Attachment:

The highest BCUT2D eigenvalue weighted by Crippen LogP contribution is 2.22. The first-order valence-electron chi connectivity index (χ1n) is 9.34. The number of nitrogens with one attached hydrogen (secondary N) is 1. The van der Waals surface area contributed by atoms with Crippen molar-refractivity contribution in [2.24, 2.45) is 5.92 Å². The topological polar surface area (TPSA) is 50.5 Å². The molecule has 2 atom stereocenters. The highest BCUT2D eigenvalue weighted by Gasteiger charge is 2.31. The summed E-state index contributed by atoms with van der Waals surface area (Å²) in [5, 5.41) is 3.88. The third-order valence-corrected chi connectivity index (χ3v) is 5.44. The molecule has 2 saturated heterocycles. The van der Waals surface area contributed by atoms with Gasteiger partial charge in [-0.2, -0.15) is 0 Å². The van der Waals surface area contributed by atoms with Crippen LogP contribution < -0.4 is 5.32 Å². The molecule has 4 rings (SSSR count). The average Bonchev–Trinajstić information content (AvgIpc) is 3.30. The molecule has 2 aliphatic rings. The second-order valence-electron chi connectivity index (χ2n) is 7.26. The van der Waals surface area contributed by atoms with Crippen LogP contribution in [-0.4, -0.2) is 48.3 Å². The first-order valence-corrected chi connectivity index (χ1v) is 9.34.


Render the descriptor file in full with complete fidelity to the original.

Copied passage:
The highest BCUT2D eigenvalue weighted by Crippen LogP contribution is 2.22. The first-order valence-electron chi connectivity index (χ1n) is 9.34. The number of nitrogens with one attached hydrogen (secondary N) is 1. The van der Waals surface area contributed by atoms with Crippen molar-refractivity contribution in [2.24, 2.45) is 5.92 Å². The topological polar surface area (TPSA) is 50.5 Å². The molecule has 2 atom stereocenters. The highest BCUT2D eigenvalue weighted by Gasteiger charge is 2.31. The summed E-state index contributed by atoms with van der Waals surface area (Å²) in [5, 5.41) is 3.88. The third-order valence-corrected chi connectivity index (χ3v) is 5.44. The molecule has 2 saturated heterocycles. The van der Waals surface area contributed by atoms with Gasteiger partial charge in [-0.2, -0.15) is 0 Å². The van der Waals surface area contributed by atoms with Crippen LogP contribution < -0.4 is 5.32 Å². The molecule has 4 rings (SSSR count). The average Bonchev–Trinajstić information content (AvgIpc) is 3.30. The molecule has 2 aliphatic rings. The second-order valence-electron chi connectivity index (χ2n) is 7.26. The van der Waals surface area contributed by atoms with Crippen LogP contribution in [-0.4, -0.2) is 48.3 Å². The first-order valence-corrected chi connectivity index (χ1v) is 9.34.